The reason sited as the causes of these facts are barriers related to the job market, immigration status, and accreditation of foreign education. Black people, especially black women earn less and are less likely to get a job. Black women are also more likely to work in low income jobs than their men counterparts even if their qualification is equal to black male and white women. According to status Canada 2001, average income of Black Canadians was 23,560 (versus 29,769 for Canadians). We find black women’s status as the lowest in the hierarchy (20,929). This low income mostly is not connected to lack of education on the part of the black women. Statistics show that 25% of black women have some higher degree, which is the same compared to their white counterparts (26%).

In addition to their work outside the house, Black women have many responsibilities in the house hold, including taking care of children. Black men are less likely to help their wives in domestic work.  Culturally back in Africa, men aren’t supposed to work at home. This mindset hurts the women when it is applied in the Western setup, where the support system, which helps the African woman in balancing work at home and outside, is nonexistent. Usually immigrant African women miss the assistance they would have received in raising children from family and community members.  As the risk for poverty is higher for visible minority children, single black mothers are also affected by this fact.  Even in regards to HIV/AIDS, black women are also sited as highly affected along with aboriginal women.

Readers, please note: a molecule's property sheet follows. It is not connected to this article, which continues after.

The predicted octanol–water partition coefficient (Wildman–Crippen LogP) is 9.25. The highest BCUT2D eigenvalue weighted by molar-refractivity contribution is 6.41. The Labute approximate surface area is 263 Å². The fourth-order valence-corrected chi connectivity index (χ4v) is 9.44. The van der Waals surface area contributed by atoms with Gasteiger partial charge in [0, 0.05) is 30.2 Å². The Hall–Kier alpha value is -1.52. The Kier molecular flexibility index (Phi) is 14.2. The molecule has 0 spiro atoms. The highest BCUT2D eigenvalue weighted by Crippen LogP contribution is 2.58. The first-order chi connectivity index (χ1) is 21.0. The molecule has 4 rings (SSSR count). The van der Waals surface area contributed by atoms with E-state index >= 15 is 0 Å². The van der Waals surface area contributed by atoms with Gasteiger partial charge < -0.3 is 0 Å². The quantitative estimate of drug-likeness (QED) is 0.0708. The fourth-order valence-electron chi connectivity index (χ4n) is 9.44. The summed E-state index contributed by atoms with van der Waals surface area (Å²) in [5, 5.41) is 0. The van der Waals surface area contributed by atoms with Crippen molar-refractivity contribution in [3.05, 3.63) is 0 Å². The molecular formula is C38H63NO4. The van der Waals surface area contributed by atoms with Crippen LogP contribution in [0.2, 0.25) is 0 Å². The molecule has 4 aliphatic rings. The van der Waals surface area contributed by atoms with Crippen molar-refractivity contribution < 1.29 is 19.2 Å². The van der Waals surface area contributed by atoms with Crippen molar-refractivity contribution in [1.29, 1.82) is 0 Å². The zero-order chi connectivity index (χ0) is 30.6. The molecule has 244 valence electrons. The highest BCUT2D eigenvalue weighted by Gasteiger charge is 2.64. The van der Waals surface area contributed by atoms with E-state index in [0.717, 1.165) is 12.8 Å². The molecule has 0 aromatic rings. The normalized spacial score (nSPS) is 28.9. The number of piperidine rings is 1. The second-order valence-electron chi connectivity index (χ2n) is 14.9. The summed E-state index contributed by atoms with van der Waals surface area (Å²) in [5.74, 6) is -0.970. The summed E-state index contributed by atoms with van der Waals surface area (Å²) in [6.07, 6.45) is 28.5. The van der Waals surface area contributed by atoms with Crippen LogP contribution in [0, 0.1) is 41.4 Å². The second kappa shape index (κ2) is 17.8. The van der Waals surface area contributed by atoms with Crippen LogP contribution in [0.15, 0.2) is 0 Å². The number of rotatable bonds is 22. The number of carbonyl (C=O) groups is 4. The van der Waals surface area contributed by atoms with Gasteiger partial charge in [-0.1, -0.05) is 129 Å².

Even though, black women have faced various difficulties in our society as a result of the intermeshing effects of race and gender, we find some strong black women, who have penetrated the system and made their name in the Black Canadian history. To mention a few: Kay Livingstone, Activist and Radio Host, Zanana Akande, the first black woman to work in the Cabinet of Ontario’s Government, Jean Augustin, the first black woman elected as federal member of the parliament, Betty Riley, the first black woman television producer and of course the current General Governor of Canada Michaelle Jean.

The problem related to poverty, as a racialized phenomenon in Canada, needs immediate policy related solutions to improve not only black women’s lives, but also the majority of the immigrant community affected by the problem. The 2007 report card on child and family poverty states that 85% of Canadians have trust in government programs to minimize the rate of poverty in our communities. In relation to the racialization of poverty, many suggest that policy reviews related to foreign education accreditation and employment would bring about positive developments.  We shouldn’t also overlook the subtle work place racial and gender discrimination in visioning a better society in the future.

Yohana Otite

Yohana Otite is the co-founder of BornBlack and writers on issues that revolve around the intersection of race, gender and class. Yohana also manages the Hamilton DiverseCity onBoard program at Hamilton Centre for Civic Inclusion.

Leave a Reply

Your email address will not be published. Required fields are marked *